Venture Capital – Looking more like Mutual Funds
A lot has been written lately about the growing Series A gap. This is the funding void that has developed in the normal progression of startup financing. The problem has been particularly pronounced in the world of Silicon Valley technology firms. Typically, the founders of startup firms will tap friends and family for their initial funding requirements. The length of time the company can sustain itself with these funds depends on a number of factors including the depth and breadth of their F&F sources and their monthly burn rate. While a few firms are able to reach a critical mass with these types of funds that will allow them to become cashflow positive and grow organically from that point forward, most will not. Firms that outgrow their initial funding will subsequently turn to professional investors to meet their capital requirements. Individual angel investors and angel funds (groups of angel investors) will step in to provide the next round of funding, referred to as the Seed round. Seed round investments are typically $50 to $250k although it is not unheard of for these rounds to exceed $1million. Beyond this, startups usually look to the venture capital community to provide the Series A and successive rounds – and herein lies the problem.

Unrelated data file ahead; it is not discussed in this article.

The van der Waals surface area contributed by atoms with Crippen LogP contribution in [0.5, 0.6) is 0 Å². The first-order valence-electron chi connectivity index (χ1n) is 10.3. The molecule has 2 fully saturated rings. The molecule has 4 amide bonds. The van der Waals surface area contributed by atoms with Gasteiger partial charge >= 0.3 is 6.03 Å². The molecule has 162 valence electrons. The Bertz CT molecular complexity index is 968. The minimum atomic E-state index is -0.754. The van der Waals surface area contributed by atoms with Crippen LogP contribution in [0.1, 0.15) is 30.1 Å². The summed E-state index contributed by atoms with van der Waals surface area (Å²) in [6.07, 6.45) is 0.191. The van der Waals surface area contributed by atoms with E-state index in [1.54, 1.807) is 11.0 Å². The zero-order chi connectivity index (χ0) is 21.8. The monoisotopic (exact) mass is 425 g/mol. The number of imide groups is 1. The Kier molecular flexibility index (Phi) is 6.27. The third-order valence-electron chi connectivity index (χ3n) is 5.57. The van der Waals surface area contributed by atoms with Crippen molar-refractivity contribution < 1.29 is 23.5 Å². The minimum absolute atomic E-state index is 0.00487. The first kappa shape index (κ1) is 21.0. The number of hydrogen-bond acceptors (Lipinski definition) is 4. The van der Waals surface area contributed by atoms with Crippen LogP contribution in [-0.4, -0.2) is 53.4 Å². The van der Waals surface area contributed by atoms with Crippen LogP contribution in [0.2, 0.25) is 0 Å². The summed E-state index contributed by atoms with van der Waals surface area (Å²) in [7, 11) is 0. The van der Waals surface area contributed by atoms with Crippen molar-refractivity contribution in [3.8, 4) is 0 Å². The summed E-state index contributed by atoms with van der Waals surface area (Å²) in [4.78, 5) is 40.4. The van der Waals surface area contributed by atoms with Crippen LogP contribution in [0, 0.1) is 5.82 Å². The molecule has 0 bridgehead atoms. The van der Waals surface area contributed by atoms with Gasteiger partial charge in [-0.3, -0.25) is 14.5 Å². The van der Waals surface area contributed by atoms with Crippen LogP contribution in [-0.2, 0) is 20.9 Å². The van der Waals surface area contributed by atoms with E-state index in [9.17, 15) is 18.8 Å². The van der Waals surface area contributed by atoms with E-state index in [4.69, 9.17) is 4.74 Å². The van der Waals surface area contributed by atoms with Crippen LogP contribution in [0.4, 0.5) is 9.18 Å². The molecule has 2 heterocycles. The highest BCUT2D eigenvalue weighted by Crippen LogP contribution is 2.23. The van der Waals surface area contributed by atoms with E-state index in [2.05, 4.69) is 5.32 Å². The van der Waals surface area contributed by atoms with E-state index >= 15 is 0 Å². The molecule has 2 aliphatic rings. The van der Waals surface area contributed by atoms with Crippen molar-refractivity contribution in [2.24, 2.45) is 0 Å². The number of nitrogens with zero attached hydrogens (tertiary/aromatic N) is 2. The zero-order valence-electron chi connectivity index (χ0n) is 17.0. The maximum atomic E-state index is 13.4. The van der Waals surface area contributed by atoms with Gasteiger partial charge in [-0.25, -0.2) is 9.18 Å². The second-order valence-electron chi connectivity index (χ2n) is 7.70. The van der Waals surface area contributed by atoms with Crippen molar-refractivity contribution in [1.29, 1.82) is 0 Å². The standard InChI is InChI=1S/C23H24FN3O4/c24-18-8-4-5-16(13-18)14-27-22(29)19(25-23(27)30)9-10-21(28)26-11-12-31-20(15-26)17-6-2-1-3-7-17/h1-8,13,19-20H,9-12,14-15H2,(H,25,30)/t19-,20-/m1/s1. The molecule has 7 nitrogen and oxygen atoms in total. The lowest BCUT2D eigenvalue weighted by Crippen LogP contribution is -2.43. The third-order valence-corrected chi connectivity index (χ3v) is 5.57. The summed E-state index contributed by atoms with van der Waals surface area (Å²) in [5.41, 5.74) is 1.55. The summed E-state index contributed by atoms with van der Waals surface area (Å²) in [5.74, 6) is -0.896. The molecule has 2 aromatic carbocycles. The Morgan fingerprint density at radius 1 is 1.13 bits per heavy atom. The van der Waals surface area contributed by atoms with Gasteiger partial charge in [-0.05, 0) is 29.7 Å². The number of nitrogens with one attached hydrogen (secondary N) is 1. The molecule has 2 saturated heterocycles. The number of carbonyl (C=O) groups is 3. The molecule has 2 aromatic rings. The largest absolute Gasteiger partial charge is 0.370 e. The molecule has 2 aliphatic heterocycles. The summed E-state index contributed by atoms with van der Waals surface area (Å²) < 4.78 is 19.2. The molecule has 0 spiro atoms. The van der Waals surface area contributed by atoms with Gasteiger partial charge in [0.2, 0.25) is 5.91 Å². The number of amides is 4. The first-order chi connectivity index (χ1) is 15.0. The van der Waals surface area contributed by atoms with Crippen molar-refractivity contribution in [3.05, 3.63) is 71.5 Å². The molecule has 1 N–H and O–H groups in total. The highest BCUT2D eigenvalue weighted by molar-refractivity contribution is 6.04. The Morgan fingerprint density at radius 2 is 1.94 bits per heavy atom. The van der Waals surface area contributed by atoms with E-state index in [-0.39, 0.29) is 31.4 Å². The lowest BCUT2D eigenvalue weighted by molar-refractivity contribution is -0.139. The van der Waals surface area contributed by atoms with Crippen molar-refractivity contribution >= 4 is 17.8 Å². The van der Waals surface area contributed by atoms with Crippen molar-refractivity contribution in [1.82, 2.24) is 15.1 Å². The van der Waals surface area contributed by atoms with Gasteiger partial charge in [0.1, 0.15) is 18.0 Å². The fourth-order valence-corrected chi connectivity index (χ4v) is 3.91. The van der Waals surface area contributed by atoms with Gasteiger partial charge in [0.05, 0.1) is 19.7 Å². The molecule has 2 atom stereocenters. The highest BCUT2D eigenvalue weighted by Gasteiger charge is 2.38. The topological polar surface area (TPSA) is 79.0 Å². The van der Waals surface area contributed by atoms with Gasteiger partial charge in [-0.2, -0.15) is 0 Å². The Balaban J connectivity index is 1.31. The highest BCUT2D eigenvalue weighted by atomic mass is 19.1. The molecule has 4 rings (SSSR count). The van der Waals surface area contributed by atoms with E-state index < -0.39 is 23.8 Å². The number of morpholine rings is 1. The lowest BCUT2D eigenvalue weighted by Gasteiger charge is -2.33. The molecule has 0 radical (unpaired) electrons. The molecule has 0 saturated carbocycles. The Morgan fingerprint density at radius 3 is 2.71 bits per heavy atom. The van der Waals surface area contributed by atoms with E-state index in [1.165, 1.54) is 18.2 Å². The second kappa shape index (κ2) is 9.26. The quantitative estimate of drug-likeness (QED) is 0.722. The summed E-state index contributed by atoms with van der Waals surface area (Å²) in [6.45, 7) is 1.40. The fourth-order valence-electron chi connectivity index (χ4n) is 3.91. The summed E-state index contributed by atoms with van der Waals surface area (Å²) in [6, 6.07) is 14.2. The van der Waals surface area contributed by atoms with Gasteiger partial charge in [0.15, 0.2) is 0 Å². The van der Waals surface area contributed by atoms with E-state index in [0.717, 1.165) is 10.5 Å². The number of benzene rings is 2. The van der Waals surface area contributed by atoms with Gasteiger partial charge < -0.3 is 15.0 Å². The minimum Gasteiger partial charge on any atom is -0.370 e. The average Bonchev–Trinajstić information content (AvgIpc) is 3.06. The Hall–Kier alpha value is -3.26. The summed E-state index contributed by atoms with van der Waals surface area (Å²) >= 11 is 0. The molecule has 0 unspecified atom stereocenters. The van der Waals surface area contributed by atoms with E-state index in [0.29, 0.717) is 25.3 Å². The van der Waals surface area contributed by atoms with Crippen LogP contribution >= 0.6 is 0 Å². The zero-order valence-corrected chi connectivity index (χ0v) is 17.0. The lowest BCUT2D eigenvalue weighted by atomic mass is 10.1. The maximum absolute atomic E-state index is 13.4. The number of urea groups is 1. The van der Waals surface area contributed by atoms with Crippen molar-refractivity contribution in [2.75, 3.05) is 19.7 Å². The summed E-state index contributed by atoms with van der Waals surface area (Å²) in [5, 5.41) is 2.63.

Although the business risk profile tends to decline as businesses matures, early stage startup financing remains a risky proposition. Even by the time a company is out seeking Series A funding it may still be pre-revenue and a long way from cashflow positive. While angel investors seem to understand their role in the risk-reward tradeoff, venture capitalists have begun to back away from the level of risk typically associated with Series A rounds. A recent article in the San Francisco Chronicle’s online site, SFGate, discusses how VCs now forsake innovation in exchange for stable revenue and earnings growth. More and more venture capital funds are starting to look like mutual funds of mature private companies, giving up the potential for significant gains in return for steady bottom line income. This new aversion to high risk opportunities must be due, in part, to demands placed on these funds by new limited partners that no longer have an appetite to absorb significant losses in the portfolio in exchange for a few potential home runs. This leads to the obvious question, who will fill the Series A gap in the startup funding sequence? A number of possibilities exist including startup incubators and future developments in crowdfunding (see our previous blog entry) but none has yet to emerge as the norm in relieving this void in the financing market. We’ll need to continually monitor capital markets regarding this trend but it appears unlikely that most VCs will reverse their inclination to abandon Series A funding any time soon.
Posted on April 2, 2013
by Bruce Stouffer filed under